O is awaited. If no response is received before an I/O time-out occurs, the logic flow process continues to logic step 516 where the error messages "I/O Timed Out" or "ID Unknown" are reported, and then proceeds to logic step 525 as previously described. If a response is received at logic step 515 before the I/O time-out occurs, however, the logic flow process moves to logic step 517. There, the originating system 10 decrypts the answering system's reply, and sends both a "Verify Password" command and the answering system password to the token system 300 by way of connecting node AC.

From logic step 517, the logic flow process continues to logic step 518 to await a response from the token system 300, by way of node AD, which indicates that the answering system is either authenticated or not authenticated. If the reply is not received before an I/O time-out occurs, the logic flow process branches to logic step 519 where the error message "I/O Timed Out" is reported. Additionally, error conditions such as "Token Not Activated", "ID Unknown", and "Password Failed" are reported if they occur. From logic step 519, the logic flow process continues as previously described.

If a response is received at logic step 518 which indicates that the answering system is authenticated, however, the logic flow process continues to logic step 520, where the originating system encrypts not only the token reply received at logic step 518, but also other authentication information which may have been requested. Such other authentication information may include, but not be limited to, the originating system ID, a user password, or secrets known exclusively by the originating and answering systems. The encrypted information then is transmitted to the answering system by way of node P, and the logic process thereafter continues from logic step 520 to logic step 521 to await the answering system reply by way of node Q.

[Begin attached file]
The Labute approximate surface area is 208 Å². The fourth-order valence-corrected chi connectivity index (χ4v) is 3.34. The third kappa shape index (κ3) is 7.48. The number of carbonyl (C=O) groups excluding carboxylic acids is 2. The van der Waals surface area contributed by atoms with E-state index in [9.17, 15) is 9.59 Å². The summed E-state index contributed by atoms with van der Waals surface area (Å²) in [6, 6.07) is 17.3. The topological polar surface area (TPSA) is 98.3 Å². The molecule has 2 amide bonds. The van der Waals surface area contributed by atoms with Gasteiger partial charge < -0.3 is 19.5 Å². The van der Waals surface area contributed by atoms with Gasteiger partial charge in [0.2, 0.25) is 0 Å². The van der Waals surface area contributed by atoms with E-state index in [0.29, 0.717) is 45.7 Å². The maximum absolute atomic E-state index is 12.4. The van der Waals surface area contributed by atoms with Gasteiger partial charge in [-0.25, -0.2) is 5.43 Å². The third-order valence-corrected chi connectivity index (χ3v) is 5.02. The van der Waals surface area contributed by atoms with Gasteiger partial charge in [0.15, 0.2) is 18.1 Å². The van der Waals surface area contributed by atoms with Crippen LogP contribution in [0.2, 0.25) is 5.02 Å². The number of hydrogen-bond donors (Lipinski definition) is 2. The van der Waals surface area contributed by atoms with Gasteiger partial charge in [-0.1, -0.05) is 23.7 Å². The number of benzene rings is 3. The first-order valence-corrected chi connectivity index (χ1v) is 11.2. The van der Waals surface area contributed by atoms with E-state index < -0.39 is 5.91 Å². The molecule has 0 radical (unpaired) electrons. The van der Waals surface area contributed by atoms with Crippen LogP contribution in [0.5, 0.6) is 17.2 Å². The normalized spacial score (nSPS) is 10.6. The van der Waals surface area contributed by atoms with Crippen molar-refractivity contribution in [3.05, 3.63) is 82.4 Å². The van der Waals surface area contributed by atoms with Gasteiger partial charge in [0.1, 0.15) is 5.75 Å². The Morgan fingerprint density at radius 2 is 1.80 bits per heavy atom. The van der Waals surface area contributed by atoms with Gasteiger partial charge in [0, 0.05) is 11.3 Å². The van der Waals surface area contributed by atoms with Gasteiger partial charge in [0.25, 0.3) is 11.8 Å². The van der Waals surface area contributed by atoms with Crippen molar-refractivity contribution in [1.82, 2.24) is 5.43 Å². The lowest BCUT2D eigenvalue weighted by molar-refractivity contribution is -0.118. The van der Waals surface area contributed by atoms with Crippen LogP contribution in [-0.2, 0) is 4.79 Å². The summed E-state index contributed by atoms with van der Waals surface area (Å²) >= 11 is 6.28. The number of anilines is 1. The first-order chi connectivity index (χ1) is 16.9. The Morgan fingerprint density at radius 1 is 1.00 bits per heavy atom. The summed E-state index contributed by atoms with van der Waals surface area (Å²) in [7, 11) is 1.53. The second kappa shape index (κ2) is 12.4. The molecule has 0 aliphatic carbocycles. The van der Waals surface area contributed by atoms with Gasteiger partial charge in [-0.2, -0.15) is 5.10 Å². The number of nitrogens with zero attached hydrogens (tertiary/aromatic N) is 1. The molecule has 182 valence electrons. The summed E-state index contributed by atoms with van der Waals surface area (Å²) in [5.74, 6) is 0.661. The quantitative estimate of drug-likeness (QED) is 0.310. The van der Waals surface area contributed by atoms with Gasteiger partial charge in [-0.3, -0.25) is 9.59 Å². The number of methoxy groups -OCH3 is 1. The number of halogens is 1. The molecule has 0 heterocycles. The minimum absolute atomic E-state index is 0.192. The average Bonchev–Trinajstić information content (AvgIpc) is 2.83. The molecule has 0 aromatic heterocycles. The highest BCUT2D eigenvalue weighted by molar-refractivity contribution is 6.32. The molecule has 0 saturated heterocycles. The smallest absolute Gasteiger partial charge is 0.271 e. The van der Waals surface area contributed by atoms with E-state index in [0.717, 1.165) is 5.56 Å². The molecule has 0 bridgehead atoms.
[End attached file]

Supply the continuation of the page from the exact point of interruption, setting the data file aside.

If a reply is not received from the answering system before an I/O time-out occurs, the logic flow process branches to logic step 522 to report the error message "I/O Timed Out". Additional error conditions which could occur such as "Token ID Unknown", "Token Not

Authorized With Originating System", and "Password Failed" also are reported. From logic step 522, the logic flow process proceeds to logic step 525 and continues as previously described.

If an answering system reply is received at logic step 521 before an I/O time-out occurs, however, the logic flow process proceeds to logic step 523 to determine whether the answering system 1 1 has requested another authentication cycle. If so, the logic flow process loops back through node N to logic step 501 of Figure 13a to perform as before described. If not, with authentication being satisfied, the logic flow process continues from logic step 523 of Figure 13b to logic step 524 to exchange encrypted information with the answering system 1 1 and perform other desired operations. From logic step 524, the logic flow process exits to the originating system's operating system at logic step 504.